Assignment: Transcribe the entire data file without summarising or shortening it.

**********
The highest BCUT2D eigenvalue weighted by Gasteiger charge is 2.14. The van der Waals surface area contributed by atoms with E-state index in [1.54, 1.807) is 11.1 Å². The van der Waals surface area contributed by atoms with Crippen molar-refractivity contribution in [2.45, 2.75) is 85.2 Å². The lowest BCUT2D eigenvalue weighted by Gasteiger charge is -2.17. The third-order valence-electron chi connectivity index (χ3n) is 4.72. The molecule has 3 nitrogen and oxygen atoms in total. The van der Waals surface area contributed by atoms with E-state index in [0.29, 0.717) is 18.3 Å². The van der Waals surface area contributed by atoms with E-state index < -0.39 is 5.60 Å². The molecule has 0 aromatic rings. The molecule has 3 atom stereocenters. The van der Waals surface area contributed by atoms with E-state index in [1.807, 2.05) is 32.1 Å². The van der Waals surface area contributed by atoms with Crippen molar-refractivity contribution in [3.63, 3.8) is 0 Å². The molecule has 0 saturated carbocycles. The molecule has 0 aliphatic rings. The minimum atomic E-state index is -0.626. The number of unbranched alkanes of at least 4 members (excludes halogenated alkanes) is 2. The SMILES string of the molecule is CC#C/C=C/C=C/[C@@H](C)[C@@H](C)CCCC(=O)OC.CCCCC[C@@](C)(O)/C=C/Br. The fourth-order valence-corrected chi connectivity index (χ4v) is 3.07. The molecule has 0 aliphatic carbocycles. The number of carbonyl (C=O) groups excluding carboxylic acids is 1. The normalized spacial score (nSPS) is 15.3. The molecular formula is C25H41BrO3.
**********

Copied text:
The highest BCUT2D eigenvalue weighted by Gasteiger charge is 2.14. The van der Waals surface area contributed by atoms with E-state index in [1.54, 1.807) is 11.1 Å². The van der Waals surface area contributed by atoms with Crippen molar-refractivity contribution in [2.45, 2.75) is 85.2 Å². The lowest BCUT2D eigenvalue weighted by Gasteiger charge is -2.17. The third-order valence-electron chi connectivity index (χ3n) is 4.72. The molecule has 3 nitrogen and oxygen atoms in total. The van der Waals surface area contributed by atoms with E-state index in [0.29, 0.717) is 18.3 Å². The van der Waals surface area contributed by atoms with E-state index < -0.39 is 5.60 Å². The molecule has 0 aromatic rings. The molecule has 3 atom stereocenters. The van der Waals surface area contributed by atoms with E-state index in [1.807, 2.05) is 32.1 Å². The van der Waals surface area contributed by atoms with Crippen molar-refractivity contribution in [3.63, 3.8) is 0 Å². The molecule has 0 saturated carbocycles. The molecule has 0 aliphatic rings. The minimum atomic E-state index is -0.626. The number of unbranched alkanes of at least 4 members (excludes halogenated alkanes) is 2. The SMILES string of the molecule is CC#C/C=C/C=C/[C@@H](C)[C@@H](C)CCCC(=O)OC.CCCCC[C@@](C)(O)/C=C/Br. The fourth-order valence-corrected chi connectivity index (χ4v) is 3.07. The molecule has 0 aliphatic carbocycles. The number of carbonyl (C=O) groups excluding carboxylic acids is 1. The normalized spacial score (nSPS) is 15.3. The molecular formula is C25H41BrO3.